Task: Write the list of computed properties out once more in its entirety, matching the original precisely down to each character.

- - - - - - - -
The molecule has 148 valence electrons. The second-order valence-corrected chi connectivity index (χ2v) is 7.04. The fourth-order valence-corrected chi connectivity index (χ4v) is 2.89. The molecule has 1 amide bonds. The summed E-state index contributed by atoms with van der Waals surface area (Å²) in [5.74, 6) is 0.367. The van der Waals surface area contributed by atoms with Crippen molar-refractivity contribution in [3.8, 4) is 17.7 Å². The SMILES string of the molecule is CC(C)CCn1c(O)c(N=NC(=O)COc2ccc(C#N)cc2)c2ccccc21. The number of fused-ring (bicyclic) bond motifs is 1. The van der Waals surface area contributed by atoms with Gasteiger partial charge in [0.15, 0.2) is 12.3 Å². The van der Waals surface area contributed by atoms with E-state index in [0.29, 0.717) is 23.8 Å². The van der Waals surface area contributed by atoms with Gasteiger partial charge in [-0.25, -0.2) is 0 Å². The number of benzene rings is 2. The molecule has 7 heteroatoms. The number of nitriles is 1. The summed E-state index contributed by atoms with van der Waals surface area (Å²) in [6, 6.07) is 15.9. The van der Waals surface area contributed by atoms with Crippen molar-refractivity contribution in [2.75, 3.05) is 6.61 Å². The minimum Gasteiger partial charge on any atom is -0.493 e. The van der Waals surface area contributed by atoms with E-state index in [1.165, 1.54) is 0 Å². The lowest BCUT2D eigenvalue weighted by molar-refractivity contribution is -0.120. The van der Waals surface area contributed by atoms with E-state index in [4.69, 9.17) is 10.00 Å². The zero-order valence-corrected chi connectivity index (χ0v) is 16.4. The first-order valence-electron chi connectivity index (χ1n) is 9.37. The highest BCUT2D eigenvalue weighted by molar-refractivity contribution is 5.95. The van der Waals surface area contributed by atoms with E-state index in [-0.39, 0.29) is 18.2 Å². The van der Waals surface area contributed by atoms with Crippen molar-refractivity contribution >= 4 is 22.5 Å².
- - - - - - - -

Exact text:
The molecule has 148 valence electrons. The second-order valence-corrected chi connectivity index (χ2v) is 7.04. The fourth-order valence-corrected chi connectivity index (χ4v) is 2.89. The molecule has 1 amide bonds. The summed E-state index contributed by atoms with van der Waals surface area (Å²) in [5.74, 6) is 0.367. The van der Waals surface area contributed by atoms with Crippen molar-refractivity contribution in [3.8, 4) is 17.7 Å². The SMILES string of the molecule is CC(C)CCn1c(O)c(N=NC(=O)COc2ccc(C#N)cc2)c2ccccc21. The number of fused-ring (bicyclic) bond motifs is 1. The van der Waals surface area contributed by atoms with Gasteiger partial charge in [0.15, 0.2) is 12.3 Å². The van der Waals surface area contributed by atoms with E-state index in [0.29, 0.717) is 23.8 Å². The van der Waals surface area contributed by atoms with Gasteiger partial charge in [-0.25, -0.2) is 0 Å². The number of benzene rings is 2. The molecule has 7 heteroatoms. The number of nitriles is 1. The summed E-state index contributed by atoms with van der Waals surface area (Å²) in [6, 6.07) is 15.9. The van der Waals surface area contributed by atoms with Crippen molar-refractivity contribution in [2.75, 3.05) is 6.61 Å². The minimum Gasteiger partial charge on any atom is -0.493 e. The van der Waals surface area contributed by atoms with E-state index in [1.165, 1.54) is 0 Å². The lowest BCUT2D eigenvalue weighted by molar-refractivity contribution is -0.120. The van der Waals surface area contributed by atoms with E-state index in [4.69, 9.17) is 10.00 Å². The zero-order valence-corrected chi connectivity index (χ0v) is 16.4. The first-order valence-electron chi connectivity index (χ1n) is 9.37. The highest BCUT2D eigenvalue weighted by molar-refractivity contribution is 5.95. The van der Waals surface area contributed by atoms with E-state index in [-0.39, 0.29) is 18.2 Å². The van der Waals surface area contributed by atoms with Crippen molar-refractivity contribution >= 4 is 22.5 Å².